Richard M. Mills, LMSW Ed.D. CHT
Richard M. Mills profile picture

Richard M. Mills

Psychotherapy, LMSW, Ed.D., CHT

Richard Mills is a therapist based in New York City. He provides traditional psychotherapy services as well as sex therapy for individuals and couples in the areas of sexual dysfunction, infidelity, sexual compulsions, and conflict impacting intimacy. He utilizes hypnotherapy to empower clients as they work through trauma, anxiety, depression, shame, and unhealthy attachments.
Specialties
LGBTQ
Men's Issues
Relationship Issues
Locations
Finances
$ $ $ $ $
$200-260
Accepts Out-of-Network
Cash
Out-of-pocket
portrait photograph of provider
Provider
Profile
“When I discovered hypnotherapy, I realized the power it held in allowing me to dive deeper into the psyche.”
What was your path to becoming a therapist?
I started my career on the traditional path, providing psychotherapy to individuals and couples. But, in session after session, the same problem kept coming up: Sex. Clients talked about dysfunction related to sex or problems with intimacy and I had no way to help them. So I decided to find a way, ultimately becoming a sex therapist. The types of therapy I’d previously employed were helpful but limited in their depth. When I discovered hypnotherapy, I realized the power it held in allowing me to dive deeper into the psyche and find the main cause, such as attachments related to unresolved conflict, sexual dysfunction, anxiety, depression, grief, trauma, or addiction. I now employ it regularly; getting to the root of the problem allows us to discover the root of the solution. As a result, clients are able to move forward in their life, no longer feeling stuck in the past. They’re ready to grow.
What should someone know about working with you?
While this is my office, it’s your time. How we spend it is really up to you! Ultimately, my goal is to work with you to resolve whatever’s causing discomfort and help you learn new ways of moving forward. But that doesn’t mean therapy ends once we find a solution; often, clients continue working with me because they realize how therapy benefits them in everyday life. Whether you decide to stay for a couple of months or until we both retire, my main goal doesn’t change: I want you to continue moving forward, living your truth in a new and positive way. As I say to all my clients, “Eventually you will know when it’s time to break up.” Until then, I’m here to help.
Richard M. Mills photo 1
How does collaboration with other providers inform your work?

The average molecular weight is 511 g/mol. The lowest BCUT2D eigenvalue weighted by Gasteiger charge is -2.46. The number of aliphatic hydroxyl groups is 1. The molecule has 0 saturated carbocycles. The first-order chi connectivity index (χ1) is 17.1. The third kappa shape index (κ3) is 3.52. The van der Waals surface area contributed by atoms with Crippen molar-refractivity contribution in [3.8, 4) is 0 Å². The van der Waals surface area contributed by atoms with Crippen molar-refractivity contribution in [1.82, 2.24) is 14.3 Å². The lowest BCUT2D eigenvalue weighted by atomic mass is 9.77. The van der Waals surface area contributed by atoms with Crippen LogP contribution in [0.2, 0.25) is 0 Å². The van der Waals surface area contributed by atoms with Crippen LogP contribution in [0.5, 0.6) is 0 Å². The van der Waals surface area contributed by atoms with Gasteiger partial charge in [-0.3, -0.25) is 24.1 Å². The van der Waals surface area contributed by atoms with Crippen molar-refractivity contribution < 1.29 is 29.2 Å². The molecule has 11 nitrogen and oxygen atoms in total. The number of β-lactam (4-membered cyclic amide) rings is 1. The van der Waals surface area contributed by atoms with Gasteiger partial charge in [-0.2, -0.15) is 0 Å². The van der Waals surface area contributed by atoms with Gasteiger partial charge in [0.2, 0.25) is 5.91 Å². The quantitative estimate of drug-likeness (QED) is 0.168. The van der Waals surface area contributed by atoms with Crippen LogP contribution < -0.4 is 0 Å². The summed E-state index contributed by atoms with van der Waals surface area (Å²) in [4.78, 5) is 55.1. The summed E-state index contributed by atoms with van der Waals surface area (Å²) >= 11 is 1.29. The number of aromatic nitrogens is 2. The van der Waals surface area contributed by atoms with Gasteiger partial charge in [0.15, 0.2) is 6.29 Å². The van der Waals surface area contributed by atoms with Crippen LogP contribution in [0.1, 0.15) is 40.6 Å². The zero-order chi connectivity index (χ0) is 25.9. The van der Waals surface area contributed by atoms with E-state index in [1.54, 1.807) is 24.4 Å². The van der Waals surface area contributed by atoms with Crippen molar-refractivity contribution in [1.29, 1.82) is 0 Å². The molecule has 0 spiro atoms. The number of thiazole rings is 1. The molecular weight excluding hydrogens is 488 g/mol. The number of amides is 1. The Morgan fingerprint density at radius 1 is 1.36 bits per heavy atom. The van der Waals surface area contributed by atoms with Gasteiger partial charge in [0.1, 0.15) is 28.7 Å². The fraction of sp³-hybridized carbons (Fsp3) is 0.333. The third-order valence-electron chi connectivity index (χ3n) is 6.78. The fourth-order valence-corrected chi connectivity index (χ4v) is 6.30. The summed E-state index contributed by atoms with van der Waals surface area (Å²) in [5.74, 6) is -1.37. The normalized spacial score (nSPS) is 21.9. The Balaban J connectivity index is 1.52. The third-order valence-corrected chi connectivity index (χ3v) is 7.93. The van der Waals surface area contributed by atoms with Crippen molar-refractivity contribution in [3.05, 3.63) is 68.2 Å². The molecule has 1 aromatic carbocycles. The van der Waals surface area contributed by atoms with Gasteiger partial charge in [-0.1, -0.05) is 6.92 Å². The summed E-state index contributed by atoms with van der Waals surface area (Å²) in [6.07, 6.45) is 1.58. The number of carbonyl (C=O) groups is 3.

There’s this culturally held belief that therapists have the answers to all of life’s problems. While I know about a lot of things, I also understand that therapy is not one-size-fits-all; what works for one person doesn’t always work for another. In fact, an eclectic, collaborative approach tends to be most dynamic when looking at relief of symptoms. You and I act as partners, working together to find the answers, resolve the areas of your discomfort, and, most importantly, find an effective way to help you move onward in life. If I think it may be of benefit, I’ll offer referrals to a trusted pool of supplemental professionals.
What advice would you give to someone who is hesitant to try therapy?
If the thought of talking to a complete stranger feels uncomfortable and overwhelming for you, don’t worry: You’re normal! Even when you know that you need to do something, it’s not always easy to take that initial jump forward. But the longer you wait, the harder your problem gets. It turns from a molehill into a mountain — a challenge, a struggle, an all-encompassing monster. Picking up the phone is the first step in turning this trial into a triumph. I’m prepared to work alongside you through this journey, standing in your corner and cheering you to victory. Though it feels intimidating, you’re in complete control. I’m here to help you rewrite your story in whatever capacity you need.
What are you most excited about within the evolving mental health landscape?
In the perfect world, everyone could talk about their feelings without fear of judgement. But, in many communities and families, therapy comes with a stigma. The good news is our culture is slowly changing, though there is much work still to do. I’ve seen firsthand the power of therapy. Once people begin, they find their voice and they understand that it’s okay to express concerns. Individuals who seek out help learn they are not only able to manage the symptoms or issues that brought them into the office, but they can effectively manage other challenges as well. In working together, we create a safe space where you will experience a new type of freedom and a more profound way to navigate life.
“I’m prepared to work alongside you through this journey, standing in your corner and cheering you to victory.”
Interested in speaking with Richard?